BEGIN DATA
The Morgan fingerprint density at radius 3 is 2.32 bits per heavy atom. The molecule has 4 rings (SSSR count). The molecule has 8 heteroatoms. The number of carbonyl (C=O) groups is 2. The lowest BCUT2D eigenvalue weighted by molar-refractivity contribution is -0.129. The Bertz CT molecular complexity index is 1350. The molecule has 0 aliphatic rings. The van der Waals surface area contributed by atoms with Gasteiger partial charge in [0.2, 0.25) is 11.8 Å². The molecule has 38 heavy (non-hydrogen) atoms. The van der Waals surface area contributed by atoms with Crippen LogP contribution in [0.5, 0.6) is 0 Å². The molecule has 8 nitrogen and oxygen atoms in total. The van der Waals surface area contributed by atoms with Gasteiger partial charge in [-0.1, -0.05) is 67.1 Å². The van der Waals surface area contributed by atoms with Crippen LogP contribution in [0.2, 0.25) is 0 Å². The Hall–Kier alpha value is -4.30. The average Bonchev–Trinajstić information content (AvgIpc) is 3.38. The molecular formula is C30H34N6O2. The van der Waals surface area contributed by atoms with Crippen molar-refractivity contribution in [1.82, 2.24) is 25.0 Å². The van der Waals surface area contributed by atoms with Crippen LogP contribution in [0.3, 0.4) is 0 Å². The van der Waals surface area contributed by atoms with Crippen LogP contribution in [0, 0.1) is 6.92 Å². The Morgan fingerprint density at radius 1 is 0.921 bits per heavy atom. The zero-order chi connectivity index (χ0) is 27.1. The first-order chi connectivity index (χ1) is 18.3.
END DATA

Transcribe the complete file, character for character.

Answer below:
The Morgan fingerprint density at radius 3 is 2.32 bits per heavy atom. The molecule has 4 rings (SSSR count). The molecule has 8 heteroatoms. The number of carbonyl (C=O) groups is 2. The lowest BCUT2D eigenvalue weighted by molar-refractivity contribution is -0.129. The Bertz CT molecular complexity index is 1350. The molecule has 0 aliphatic rings. The van der Waals surface area contributed by atoms with Gasteiger partial charge in [0.2, 0.25) is 11.8 Å². The molecule has 38 heavy (non-hydrogen) atoms. The van der Waals surface area contributed by atoms with Crippen LogP contribution in [0.5, 0.6) is 0 Å². The molecule has 8 nitrogen and oxygen atoms in total. The van der Waals surface area contributed by atoms with Gasteiger partial charge in [-0.1, -0.05) is 67.1 Å². The van der Waals surface area contributed by atoms with Crippen LogP contribution in [0.2, 0.25) is 0 Å². The Hall–Kier alpha value is -4.30. The average Bonchev–Trinajstić information content (AvgIpc) is 3.38. The molecular formula is C30H34N6O2. The van der Waals surface area contributed by atoms with Crippen molar-refractivity contribution in [1.82, 2.24) is 25.0 Å². The van der Waals surface area contributed by atoms with Crippen LogP contribution in [0.3, 0.4) is 0 Å². The van der Waals surface area contributed by atoms with Crippen LogP contribution in [0, 0.1) is 6.92 Å². The Morgan fingerprint density at radius 1 is 0.921 bits per heavy atom. The zero-order chi connectivity index (χ0) is 27.1. The first-order chi connectivity index (χ1) is 18.3.